The Insurance and Pensions Commission (Ipec) has issued a new set of guidelines to regulate investment portfolios of insurance companies and pension funds, in a move aimed at improving confidence and performance of the sector.
Report by Clive Mphambela
The new regulations, outlined in a letter to industry participants, dated March 20 2013, were issued after an extensive consultative process that led to an industry agreement on the proposed guidelines.
Under the new guidelines, Ipec has set the upper levels of investment for prescribed assets at 40%, properties 50%, quoted shares 50%, unquoted shares 10%, money market investments 45%, cash 10% and other investments 10%.
The guidelines state that cash in any one bank should not exceed 5% of an insurance company’s investments and the combined total of properties and equity investments should not exceed 70%.
No more than 10% of a pension fund should be invested with a single bank.
The Commissioner of Insurance Manette Mpofu said the guidelines were with immediate effect. She said Ipec recognised that there would be need for investment managers to re-align their investment portfolios and this could take time.
“Cognisant of the need for adjustments in some of the investment portfolios, Ipec expects full compliance by 1st April 2016. However, Ipec will, on an ongoing basis, monitor progress towards full compliance,” Mpofu said.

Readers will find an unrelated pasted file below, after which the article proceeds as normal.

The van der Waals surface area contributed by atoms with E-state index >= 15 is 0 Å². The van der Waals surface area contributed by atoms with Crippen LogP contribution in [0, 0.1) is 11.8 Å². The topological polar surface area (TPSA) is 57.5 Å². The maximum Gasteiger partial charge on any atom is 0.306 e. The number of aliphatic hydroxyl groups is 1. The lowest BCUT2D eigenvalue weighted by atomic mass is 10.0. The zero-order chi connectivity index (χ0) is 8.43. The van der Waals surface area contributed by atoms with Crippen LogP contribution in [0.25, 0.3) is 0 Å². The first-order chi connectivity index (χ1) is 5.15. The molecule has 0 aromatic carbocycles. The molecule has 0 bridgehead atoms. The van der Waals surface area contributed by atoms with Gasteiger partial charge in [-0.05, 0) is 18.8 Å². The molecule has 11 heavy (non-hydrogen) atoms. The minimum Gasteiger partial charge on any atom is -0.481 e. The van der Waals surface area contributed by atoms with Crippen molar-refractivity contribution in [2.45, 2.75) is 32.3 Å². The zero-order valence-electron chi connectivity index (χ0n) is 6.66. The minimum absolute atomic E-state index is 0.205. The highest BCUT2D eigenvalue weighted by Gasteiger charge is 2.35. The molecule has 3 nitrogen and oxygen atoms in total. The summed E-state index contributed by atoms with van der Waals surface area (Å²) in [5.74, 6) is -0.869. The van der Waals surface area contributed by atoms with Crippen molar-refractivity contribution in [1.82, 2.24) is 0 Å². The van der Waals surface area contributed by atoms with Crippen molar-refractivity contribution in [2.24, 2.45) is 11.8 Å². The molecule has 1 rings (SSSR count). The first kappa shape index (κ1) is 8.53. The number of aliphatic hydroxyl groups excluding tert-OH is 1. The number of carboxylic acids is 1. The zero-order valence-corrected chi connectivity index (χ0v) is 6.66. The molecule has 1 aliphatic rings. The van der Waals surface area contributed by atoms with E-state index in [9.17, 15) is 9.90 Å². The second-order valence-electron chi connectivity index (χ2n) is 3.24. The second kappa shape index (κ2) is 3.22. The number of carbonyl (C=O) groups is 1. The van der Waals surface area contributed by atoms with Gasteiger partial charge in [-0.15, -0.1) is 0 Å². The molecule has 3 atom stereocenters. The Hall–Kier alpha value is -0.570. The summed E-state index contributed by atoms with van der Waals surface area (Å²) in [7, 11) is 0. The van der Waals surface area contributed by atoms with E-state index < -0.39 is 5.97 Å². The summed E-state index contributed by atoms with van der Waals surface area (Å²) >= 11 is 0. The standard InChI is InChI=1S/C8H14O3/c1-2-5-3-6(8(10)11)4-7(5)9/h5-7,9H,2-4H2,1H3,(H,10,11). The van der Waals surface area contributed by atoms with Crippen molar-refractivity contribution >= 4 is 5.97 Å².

The industry-wide consultative process which began early last month, has resulted in the issuance of the new guidelines, which according to a letter written to industry players last month, were meant to, among other things, maintain confidence in life assurance companies and pension funds by exercising fairness in the payment of benefits. The new rules are also aimed at ensuring that pension payouts are effected timeously and in line with fund members’ reasonable expectations.
The new regulatons also seek to maximise the rates of return so as to ensure that life companies and pension funds remain solvent and viable, thus being able to timeously meet their obligations. Ipec looks to ensure regulatory compliance by adhering to the provisions of insurance and pensions legislation.
Mpofu said life assurance companies had a fiduciary duty to invest in assets which would enhance their ability to settle claims in time, maturing policies as well as pay fair and reasonable pensions.
“Moreover, the rights and interests of beneficiaries must be protected at all times,” she said.
The new measures are generally aimed at improving the solvency of insurance companies.
“Solvency is critical in ensuring the viability of life assurance companies and pension funds. This in turn enhances their ability to meet obligations timeously as and when they fall due,” she said.
If an insolvent life assurance company or pension fund is incapacitated from meeting its obligations, this would no doubt worsen confidence levels in the insurance and pensions sector.
According to the new rules, no more than 10% of a fund should be invested in a single listed equity counter. The proposals further state that an insurer cannot put more than 10% of its investments in an associate company and neither can a pension fund invest or lend more than 10% to the employer organisation.